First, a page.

4 responses

  1. I like this one :) it is elusive and musical. The syntax gives it a different composition (or brushstrokes? I was never good in art class) than most haiku– the pattern of set it up and knock it down. Anyway, congrats on finishing your book last month! That is an amazing way to start the year. Oh yeah, I got a cool anthology for Christmas, and I found a poem that I wanted to show you:

    Cunning and art he did not lack
    But aye her whistle would fetch him back.

    Oh, I shall go into the hare
    With sorrow and sighing and mickle care,
    And I shall go into the Devil’s name
    Aye, till I be fetchèd hame.
    – Hare, take heed of a bitch greyhound
    Will harry thee all these fells around,
    For here come I in Our Lady’s name
    All but for to fetch thee hame.

    Cunning and art he did not lack
    But aye her whistle would fetch him back.

    Yet, I shall go into a trout
    With sorrow and sighing and mickle doubt,
    And show thee many a crooked game
    Ere that I be fetchèd hame.
    – Trout, take heed of an otter lank
    Will harry the close from bank to bank,
    For here comes I in Our Lady’s name
    All but for to fetch thee hame.

    Cunning and art he did not lack
    But aye her whistle would fetch him back.

    Yet I shall go into a bee
    With a mickle horror and dread of thee
    And flit to hive in the Devil’s name
    Ere that I be fetchèd hame.
    – Bee, take heed of a swallow hen
    Will harry thee close, both butt and ben,
    For here come I in Our Lady’s Name
    All but for to fetch thee hame.

    Cunning and art he did not lack
    But aye her whistle would fetch him back.

    Yet I shall go into a mouse
    And haste me unto the miller’s house,
    There in his corn to have good game
    Ere that I be fetchèd hame.
    – Mouse, take heed of a white tib-cat
    That never was baulked of mouse or rat,
    For I’ll crack thy bones in Our Lady’s name:
    Thus shalt thou be fetchèd hame.

    Cunning and art he did not lack
    But aye her whistle would fetch him back.

    Robert Graves
    (restoration from seventeenth century fragmentary witch chants)

    I think it’s a ton of fun. Also I read one that reminded me of cliff:

    After His Death

    It turned out
    that the bombs he had thrown
    raised buildings:

    that the acid he sprayed
    had painfully opened
    the eyes of the blind.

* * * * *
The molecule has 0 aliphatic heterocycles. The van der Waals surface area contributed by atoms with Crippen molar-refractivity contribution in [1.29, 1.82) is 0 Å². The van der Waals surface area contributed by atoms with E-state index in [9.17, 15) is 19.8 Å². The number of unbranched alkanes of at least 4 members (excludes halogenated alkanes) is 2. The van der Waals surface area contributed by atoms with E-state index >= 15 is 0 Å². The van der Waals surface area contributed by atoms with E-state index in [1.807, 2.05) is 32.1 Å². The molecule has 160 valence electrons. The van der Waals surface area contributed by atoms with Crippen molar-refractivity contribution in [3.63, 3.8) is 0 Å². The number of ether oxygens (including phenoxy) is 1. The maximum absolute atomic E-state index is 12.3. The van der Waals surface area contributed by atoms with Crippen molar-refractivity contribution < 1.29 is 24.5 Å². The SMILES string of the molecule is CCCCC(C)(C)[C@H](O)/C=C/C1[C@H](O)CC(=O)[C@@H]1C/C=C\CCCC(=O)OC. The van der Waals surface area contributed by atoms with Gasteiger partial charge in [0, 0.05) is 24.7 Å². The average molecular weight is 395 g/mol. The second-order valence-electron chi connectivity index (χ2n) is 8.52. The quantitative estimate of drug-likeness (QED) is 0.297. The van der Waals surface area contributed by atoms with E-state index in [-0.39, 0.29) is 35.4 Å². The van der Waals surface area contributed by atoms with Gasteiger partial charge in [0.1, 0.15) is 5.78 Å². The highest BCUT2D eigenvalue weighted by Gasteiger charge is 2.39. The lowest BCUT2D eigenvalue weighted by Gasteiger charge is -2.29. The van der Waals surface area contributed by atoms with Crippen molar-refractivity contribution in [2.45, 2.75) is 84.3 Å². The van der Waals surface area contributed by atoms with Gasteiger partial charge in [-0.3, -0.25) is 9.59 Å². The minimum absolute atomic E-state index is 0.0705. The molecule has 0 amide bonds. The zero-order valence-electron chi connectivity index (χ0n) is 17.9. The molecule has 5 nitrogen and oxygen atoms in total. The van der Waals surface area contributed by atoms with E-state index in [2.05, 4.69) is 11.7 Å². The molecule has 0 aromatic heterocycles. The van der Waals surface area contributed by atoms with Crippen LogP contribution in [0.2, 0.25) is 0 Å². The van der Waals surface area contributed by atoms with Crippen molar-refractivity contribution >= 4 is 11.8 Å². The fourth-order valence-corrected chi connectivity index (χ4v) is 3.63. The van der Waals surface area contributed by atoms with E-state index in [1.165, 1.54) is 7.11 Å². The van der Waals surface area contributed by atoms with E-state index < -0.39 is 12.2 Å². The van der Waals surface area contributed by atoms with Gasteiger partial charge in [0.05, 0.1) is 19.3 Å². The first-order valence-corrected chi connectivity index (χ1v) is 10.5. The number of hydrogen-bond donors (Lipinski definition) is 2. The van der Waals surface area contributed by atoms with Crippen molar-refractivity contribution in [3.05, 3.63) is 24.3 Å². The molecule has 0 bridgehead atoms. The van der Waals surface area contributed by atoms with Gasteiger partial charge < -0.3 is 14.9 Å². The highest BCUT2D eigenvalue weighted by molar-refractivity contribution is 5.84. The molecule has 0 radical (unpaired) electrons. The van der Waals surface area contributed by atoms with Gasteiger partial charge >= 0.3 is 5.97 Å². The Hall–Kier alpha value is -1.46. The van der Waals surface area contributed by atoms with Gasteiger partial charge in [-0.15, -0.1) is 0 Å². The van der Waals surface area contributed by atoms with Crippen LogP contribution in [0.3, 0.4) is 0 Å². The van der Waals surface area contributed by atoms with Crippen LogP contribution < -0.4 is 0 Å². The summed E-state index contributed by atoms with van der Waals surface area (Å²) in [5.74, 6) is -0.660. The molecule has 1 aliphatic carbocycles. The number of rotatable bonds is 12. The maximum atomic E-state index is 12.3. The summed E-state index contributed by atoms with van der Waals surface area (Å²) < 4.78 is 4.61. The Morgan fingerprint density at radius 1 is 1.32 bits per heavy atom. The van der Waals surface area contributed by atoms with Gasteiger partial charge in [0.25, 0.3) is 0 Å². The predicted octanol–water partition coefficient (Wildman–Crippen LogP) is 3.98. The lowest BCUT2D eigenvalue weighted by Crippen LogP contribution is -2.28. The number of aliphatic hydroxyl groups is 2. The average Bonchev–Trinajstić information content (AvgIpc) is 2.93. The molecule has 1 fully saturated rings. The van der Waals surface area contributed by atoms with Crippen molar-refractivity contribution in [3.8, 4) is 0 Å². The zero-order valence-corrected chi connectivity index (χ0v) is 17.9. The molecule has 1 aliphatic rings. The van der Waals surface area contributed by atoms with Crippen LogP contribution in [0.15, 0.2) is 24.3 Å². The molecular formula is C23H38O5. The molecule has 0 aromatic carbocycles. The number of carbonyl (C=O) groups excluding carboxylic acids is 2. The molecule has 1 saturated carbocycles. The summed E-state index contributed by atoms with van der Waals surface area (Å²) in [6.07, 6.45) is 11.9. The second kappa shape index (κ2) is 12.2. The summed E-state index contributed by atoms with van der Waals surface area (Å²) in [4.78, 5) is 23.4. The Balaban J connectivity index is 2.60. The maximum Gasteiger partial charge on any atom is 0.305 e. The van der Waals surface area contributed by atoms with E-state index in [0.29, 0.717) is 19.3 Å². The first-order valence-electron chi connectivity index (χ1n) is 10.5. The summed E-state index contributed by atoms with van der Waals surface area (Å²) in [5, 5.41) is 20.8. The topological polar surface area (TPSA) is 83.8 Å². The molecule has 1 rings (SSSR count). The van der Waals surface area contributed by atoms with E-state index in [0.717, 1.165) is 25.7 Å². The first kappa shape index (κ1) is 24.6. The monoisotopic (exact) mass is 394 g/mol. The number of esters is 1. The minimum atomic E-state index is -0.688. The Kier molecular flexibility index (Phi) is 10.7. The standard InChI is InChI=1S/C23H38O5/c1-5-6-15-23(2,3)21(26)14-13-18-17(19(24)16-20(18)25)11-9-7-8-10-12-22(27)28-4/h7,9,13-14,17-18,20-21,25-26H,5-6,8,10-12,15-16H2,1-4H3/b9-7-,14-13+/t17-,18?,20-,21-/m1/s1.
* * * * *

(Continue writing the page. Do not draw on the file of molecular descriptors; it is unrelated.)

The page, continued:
Fishermen hauled
    prizewinning fish
    from the water he had polluted.

    We sat with astonishment
    enjoying the shade
    of the vicious words he had planted.

    The government decreed that
    on the anniversary of his birth
    the people should observe
    two minutes pandemonium.

    Norman MacCaig

    Best wishes :)

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    • Thanks again for your kind words. I love both the poems you’ve offered me. The first for its magical realism and because I like anything with the Devil in it, and the second I like because it’s clever and original. So much poetry is dull as the paper it’s written on. Send more. :)

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  2. I liked this haiku too—a real gem in my opinion. And, Rillie, thanks. I’m flattered to be compared to Norman MacCaig. Never have I seen the plain statement with more rich allusiveness. All I remember about Graves, though, is Good-Bye to All That.

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  3. I was in a “Sailing to Byzantium” mood tonight and wrote this. It’s been my intent for some time to surpass it. Getting there? Thanks.

    A Boomer Responds to Some Angry Young ‘Woke’ Folk

    Poetry did nothing to
    Keep my gentle face
    From mouldering to
    The sharper view
    Of Pound’s at St. Elizabeths—
    To see the young remark
    My role: “Geezer, nothing else.
    Out of our way! You paltry crank
    With one foot in the grave!
    What can you do to make the world
    A place we can progress—and
    Growing old ourselves be first
    To finally get it right?
    Speak! before your grave
    To us, your day is growing short!
    Speak! before your grave at dusk
    Your fusty crumb of truth!
    Speak! as history buries you–
    This your final chance!”

    “Well, my young, this may surprise:
    You’ve quoted me exact
    What to the old I said myself
    Declaiming count by count.
    But eternals what they are
    A half a century later
    I stand before my grave
    Like them,
    In humble resignation

    Like

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